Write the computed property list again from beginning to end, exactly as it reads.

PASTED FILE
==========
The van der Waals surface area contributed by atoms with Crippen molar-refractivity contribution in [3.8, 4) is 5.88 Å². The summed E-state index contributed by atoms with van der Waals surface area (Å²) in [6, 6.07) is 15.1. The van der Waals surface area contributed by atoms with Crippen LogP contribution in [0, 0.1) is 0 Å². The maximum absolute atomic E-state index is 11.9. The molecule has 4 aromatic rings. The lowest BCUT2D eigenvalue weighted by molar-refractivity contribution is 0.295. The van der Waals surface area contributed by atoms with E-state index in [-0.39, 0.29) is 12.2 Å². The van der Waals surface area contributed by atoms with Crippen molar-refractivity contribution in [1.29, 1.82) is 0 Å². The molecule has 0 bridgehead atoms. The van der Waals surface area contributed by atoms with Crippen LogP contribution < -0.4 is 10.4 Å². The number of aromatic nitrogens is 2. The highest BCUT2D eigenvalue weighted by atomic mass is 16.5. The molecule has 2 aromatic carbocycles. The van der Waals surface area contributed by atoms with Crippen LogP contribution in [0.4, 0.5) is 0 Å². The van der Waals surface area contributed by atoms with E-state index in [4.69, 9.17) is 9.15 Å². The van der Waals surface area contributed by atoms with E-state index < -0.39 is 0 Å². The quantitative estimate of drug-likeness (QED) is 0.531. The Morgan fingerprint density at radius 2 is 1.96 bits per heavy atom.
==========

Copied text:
The van der Waals surface area contributed by atoms with Crippen molar-refractivity contribution in [3.8, 4) is 5.88 Å². The summed E-state index contributed by atoms with van der Waals surface area (Å²) in [6, 6.07) is 15.1. The van der Waals surface area contributed by atoms with Crippen LogP contribution in [0, 0.1) is 0 Å². The maximum absolute atomic E-state index is 11.9. The molecule has 4 aromatic rings. The lowest BCUT2D eigenvalue weighted by molar-refractivity contribution is 0.295. The van der Waals surface area contributed by atoms with E-state index in [-0.39, 0.29) is 12.2 Å². The van der Waals surface area contributed by atoms with Crippen molar-refractivity contribution in [1.29, 1.82) is 0 Å². The molecule has 0 bridgehead atoms. The van der Waals surface area contributed by atoms with Crippen LogP contribution < -0.4 is 10.4 Å². The number of aromatic nitrogens is 2. The highest BCUT2D eigenvalue weighted by atomic mass is 16.5. The molecule has 2 aromatic carbocycles. The van der Waals surface area contributed by atoms with Crippen LogP contribution in [0.4, 0.5) is 0 Å². The van der Waals surface area contributed by atoms with E-state index in [4.69, 9.17) is 9.15 Å². The van der Waals surface area contributed by atoms with E-state index < -0.39 is 0 Å². The quantitative estimate of drug-likeness (QED) is 0.531. The Morgan fingerprint density at radius 2 is 1.96 bits per heavy atom.